There is a lot of debate about what makes a good sandwich. Is it bread? Or is meat (or whatever stands for meat) the most important? We would argue that the answer lies in a third oft-overlooked detail: sandwich spread.

To be sure, mayonnaise is a classic, but the quickest route to an unforgettable sandwich is a condiment with a rich flavor that effortlessly binds the bread to the filling. These are the sandwich spreads that Eater’s employees use to give their homemade sandwiches extra je ne sais quoi. That’s not to say you should skip mayonnaise (or even Vegenaise) — as you can see, many of these spreads shine when combined with the firmness of the sandwich’s structure. Regardless of their mayo content, they’re a testament to the beautiful and unshakable fact that there are as many different sandwich sauces as there are sandwiches.

the spread of enthusiasm

Cilantro Chutney

Coriander chutney has been a staple in my life since I was a kid, and I make my own tuna salad with it. Years later, I discovered the magic of putting chutney on a cutlet sandwich.spicy, tangy, slightly herbal The flavors paired really well with the turkey slices (honestly, cold cuts are my go-to). Yes, tuna salad sandwiches are delicious. (Full disclosure: I tend to buy my cilantro chutney from Kalustyan’s, which happens to be owned by my uncle and managed by my dad.)- Nadia Chaudhury, Diner Austin Editor

New York Shook Harissa Sauce with Lemon

I’ve never been a hot sauce fan, and I honestly didn’t dare to try it when I was younger. But Harissa has only recently come into my life, and now that I’m a mature adult with more developed taste buds, not afraid of spices, we get along just fine. This harissa from Shook, NY is one of the best: rich, slightly spicy, with perfect thickness (some harissas are too runny) and a hint of lemon. To my partner Daniel, whose family is Moroccan, this tastes like a distillation of his mother’s best dishes; to me, it’s spread on a tuna sandwich, shawarma pita, or whatever. The best condiment for other delicious toppings sandwiched between bread. — Ellie Krupnick, Director of Editorial Operations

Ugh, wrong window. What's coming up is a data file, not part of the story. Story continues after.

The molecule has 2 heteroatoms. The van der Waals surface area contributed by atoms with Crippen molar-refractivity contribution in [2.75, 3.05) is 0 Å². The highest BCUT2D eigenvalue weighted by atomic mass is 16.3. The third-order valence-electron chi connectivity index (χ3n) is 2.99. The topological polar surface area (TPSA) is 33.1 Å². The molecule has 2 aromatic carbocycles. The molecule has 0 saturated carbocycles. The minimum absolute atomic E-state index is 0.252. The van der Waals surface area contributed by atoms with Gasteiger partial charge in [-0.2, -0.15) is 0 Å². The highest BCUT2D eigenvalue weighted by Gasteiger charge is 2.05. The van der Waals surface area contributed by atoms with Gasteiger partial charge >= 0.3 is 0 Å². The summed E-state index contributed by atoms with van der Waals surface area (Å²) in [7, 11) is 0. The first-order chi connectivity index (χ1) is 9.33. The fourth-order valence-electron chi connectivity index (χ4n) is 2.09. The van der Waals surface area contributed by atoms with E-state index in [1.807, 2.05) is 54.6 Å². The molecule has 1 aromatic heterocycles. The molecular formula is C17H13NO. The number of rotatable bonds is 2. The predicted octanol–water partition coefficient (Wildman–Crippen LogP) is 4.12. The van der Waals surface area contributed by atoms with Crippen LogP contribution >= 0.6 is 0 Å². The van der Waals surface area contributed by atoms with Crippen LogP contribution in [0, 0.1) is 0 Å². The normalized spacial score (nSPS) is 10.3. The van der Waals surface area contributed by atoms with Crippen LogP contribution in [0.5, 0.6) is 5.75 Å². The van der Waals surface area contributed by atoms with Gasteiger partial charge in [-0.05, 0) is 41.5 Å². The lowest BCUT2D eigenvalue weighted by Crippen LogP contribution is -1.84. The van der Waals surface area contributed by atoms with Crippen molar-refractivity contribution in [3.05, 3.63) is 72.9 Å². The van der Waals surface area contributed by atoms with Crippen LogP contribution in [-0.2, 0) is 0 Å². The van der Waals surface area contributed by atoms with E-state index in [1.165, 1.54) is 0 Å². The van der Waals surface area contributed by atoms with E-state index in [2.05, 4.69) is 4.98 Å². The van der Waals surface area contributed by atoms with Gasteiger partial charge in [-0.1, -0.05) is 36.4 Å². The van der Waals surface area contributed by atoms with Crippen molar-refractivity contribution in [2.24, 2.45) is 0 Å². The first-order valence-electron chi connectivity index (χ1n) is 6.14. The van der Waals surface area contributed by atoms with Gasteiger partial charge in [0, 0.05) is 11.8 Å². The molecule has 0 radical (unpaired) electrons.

cream sauce

Beirut Tahini

I use a lot of tahini. The rich, earthy flavor of sesame goes with basically everything, providing a savory flavor for the skinny mate and a solid base for high-profile flavors. This works for sandwiches and salads and entrees, as long as your tahini is thick enough not to spill over the sides (you stir, stir, stir the separated oil). It’s great for combining with mashed items like avocados and granular ingredients like sprouts or chopped pickles, all of which help catch any errant balls. Of course, it can also be served on a good seed bread to amplify those sesame flavors. I love the Beirut brand because the oil and solids reconstitute well and I can pack it in a 2 lb bucket – like I said, I use it a lot. — Nick Mancall-Bitell, Editor

Bursing

It might be considered my overpriced deli of 2018, but I still consider Boursin at the grocery store Gournay Cheese to be a superb sandwich spread: it has the flavor of goat cheese and the smoothness of cream cheese, and a really good Yes, delicious base. I found that sandwiches were either too dry or too messy. Most should be coated with a nice, semi-hard coat, whether it’s pimento cheese, hummus, guava or membrillo. Boursin can be used both as a binder for vegetables that are designed to be separated from bread – salads, thinly sliced ​​onions, sprouts – and as a binder for almost any protein Cream supplement. I find it works especially well with turkey or roast beef. Garlic and prime herb Boursin work best with Dijon roast beef, while shallots and chives are great with turkey with cranberry sauce. Either of them would go well with a cucumber-Boursin tea sandwich. — Brooke Jackson-Glidden, Editor at Eater Portland